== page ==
Big Pharma stocks: A bumpy rise
Merck looks forward to strong 1Q earnings; Pfizer's forecast is flat. Analysts say the industry has room to grow.
NEW YORK (CNNMoney.com) - Big Pharma stocks have had a decent year and analysts say they're poised to climb higher. But investors will have to be able to stomach some uncertainty.
Merck (up $0.09 to $33.94, Research) has seen its stock price climb 3.4 percent this year, while Pfizer's (up $0.16 to $24.58, Research) stock has increased 2.7 percent. By comparison, the S&P 500 rose 1.5% year to date. Overall, drug stocks have risen 1.8 percent this year through April 5, according to the most recent numbers available through Baseline, a Thomson financial database, and prices have dropped since.
"Pfizer and Merck had huge moves up in December, so the fact that they're still up year-to-year is pretty impressive," said Jami Rubin, an analyst for Morgan Stanley.
Still, drug stock prices have slid in recent weeks following a February peak. And as they get ready to unveil first-quarter earnings starting next week, many drug companies find themselves with stock prices that analysts consider to be discounted, with room to grow.
"I think they're relatively cheap," said Jon LeCroy, analyst for Natexis Bleichroeder. "What we saw was a big run-up toward April, and now we're seeing a little more profit-taking."
The most serious problems facing the drug companies tend to be well-known and priced into the stock. Although each of the big drug companies faces its own set of strengths and weaknesses, the biggest obstacle facing the industry at large is pipeline malaise, analysts say.
As earnings are released, investors will soon face concrete numbers that will push them to buy up or jettison drug stocks. Schering-Plough (down $0.23 to $18.32, Research), Merck and Eli Lilly & Co. (down $0.27 to $53.15, Research) have garnered the most bullish consensus projections for first-quarter earnings, while Pfizer, Wyeth (down $0.56 to $46.14, Research) and Johnson & Johnson (up $0.02 to $57.89, Research) have brought in weaker forecasts.
"Expectations are fairly low, and these companies will deliver results that are in-line, or slightly better than expectations," said Barbara Ryan, analyst for Deutsche Bank North America.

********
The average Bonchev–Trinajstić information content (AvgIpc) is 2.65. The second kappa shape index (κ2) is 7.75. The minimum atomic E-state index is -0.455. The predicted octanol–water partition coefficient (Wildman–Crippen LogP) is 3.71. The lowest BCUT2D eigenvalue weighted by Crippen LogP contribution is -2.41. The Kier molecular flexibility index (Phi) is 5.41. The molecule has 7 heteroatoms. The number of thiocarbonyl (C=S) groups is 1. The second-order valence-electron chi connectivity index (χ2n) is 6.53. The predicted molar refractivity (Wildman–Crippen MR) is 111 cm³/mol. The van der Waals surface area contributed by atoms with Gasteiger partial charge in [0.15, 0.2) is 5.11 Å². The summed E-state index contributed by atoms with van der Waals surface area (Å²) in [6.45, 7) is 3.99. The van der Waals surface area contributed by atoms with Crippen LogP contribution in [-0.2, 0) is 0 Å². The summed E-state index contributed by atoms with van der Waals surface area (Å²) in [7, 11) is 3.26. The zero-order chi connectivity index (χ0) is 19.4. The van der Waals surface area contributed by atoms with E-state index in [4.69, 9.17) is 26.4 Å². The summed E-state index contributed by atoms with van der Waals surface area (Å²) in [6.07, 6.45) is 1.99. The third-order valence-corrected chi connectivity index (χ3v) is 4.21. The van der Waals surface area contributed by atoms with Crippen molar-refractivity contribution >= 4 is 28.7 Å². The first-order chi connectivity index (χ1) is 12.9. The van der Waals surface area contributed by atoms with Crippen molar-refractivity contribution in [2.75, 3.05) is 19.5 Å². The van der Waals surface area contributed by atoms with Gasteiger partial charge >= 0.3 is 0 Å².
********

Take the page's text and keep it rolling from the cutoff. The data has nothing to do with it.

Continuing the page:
Big Pharma has gotten so beaten up in recent years that it probably won't take much to impress analysts.
Here's a look at the two largest drug makers:
Merck's bad news "baked into the cake"
Merck, the second-biggest U.S. drug maker, is facing nearly 10,000 lawsuits over its former blockbuster arthritis painkiller Vioxx, which was pulled from the market because of heart risks in 2004. Also, Merck's No. 1 earner, the cholesterol-cutting Zocor with $4.4 billion in 2005 revenues, loses patent protection in June, evaporating about 20 percent of company sales.
The company's earnings per share are expected to jump 13 percent for the first quarter, with a sales increase of 1 percent. But when Merck loses its Zocor patent protection, will the stock price get hit?
Barbara Ryan, analyst for Deutsche Bank North America, said that bad news over Zocor and Vioxx are "baked into the cake," but the good news is not. Ryan said investors are waiting to see if the Food and Drug Administration approves two potential blockbusters: Gardasil, a cervical cancer vaccine, and Januvia, a diabetes treatment. Approval for those drugs could translate into positive moves for the stock.
Also, Merck hopes to fill some of the Zocor sales vacuum with the cholesterol drug Vytorin, which combines Zocor with Schering-Plough's Zetia. Launched in 2004, fast-growing Vytorin totaled $2.4 billion in 2005 sales.
Pfizer's: flat earnings, but promising pipeline
Pfizer's earnings are expected to be less impressive. The world's biggest drug maker is projected to report a 2 percent drop in earnings per share for the first quarter, with a sales decline of 1 percent, according to Thomson consensus.
This year, Pfizer is losing patent protection on Zoloft, the antidepressant with $3.3 billion in 2005 sales, and in 2007 it loses blood pressure treatment Norvasc ($4.7 billion in 2005 sales). Bextra, an arthritis painkiller of the same class as Vioxx, was pulled off the market because of health risks, and the painkiller Celebrex is still sold but sales are dropping.
"Pfizer's in the midst of a period of heavy patent expiration," said LeCroy of Natexis Bleichroeder. "They're in a period now, and for the next year or two, of very limited growth."
Ryan of Deutsche Bank North America considers Pfizer stock to be "pretty cheap, but not as cheap as they were in the fall." But looking forward, investors might have a reason to buy. Pfizer has two up-and-coming potential blockbusters recently approved by the FDA: Exubera, the inhalable insulin for diabetics, and Sutent, a treatment for stomach and kidney cancer. There's also Indiplon: the sleeping pill that's awaiting regulatory decision.
Drug stocks poised for positive news
Some analysts feel that investors have grown so cynical about the drug industry, any good news would boost stock prices.
"My overall feeling is that this group has been massively out of favor for the last four years, but we've actually had a lot of good news in the last couple of months that should bring them into favor," said Jami Rubin, analyst for Morgan Stanley.
But it might take a while for Big Pharma to completely shed its current raft of problems. Even after pipeline drugs enter the market, it can take years to build up to the billion-dollar sales that investors want to see.
"Most of the bad things are happening now, and things do get brighter at the end of the decade," said LeCroy of Natexis Bleichroeder, who expects pipelines to strengthen in 2009. "They are still a lot people on the sidelines who would rather wait and miss a little bit of run-up, but get confirmation [later on] that those stocks are going to strengthen."
To find out how Big Pharma plans to beef up its pipelines, click here.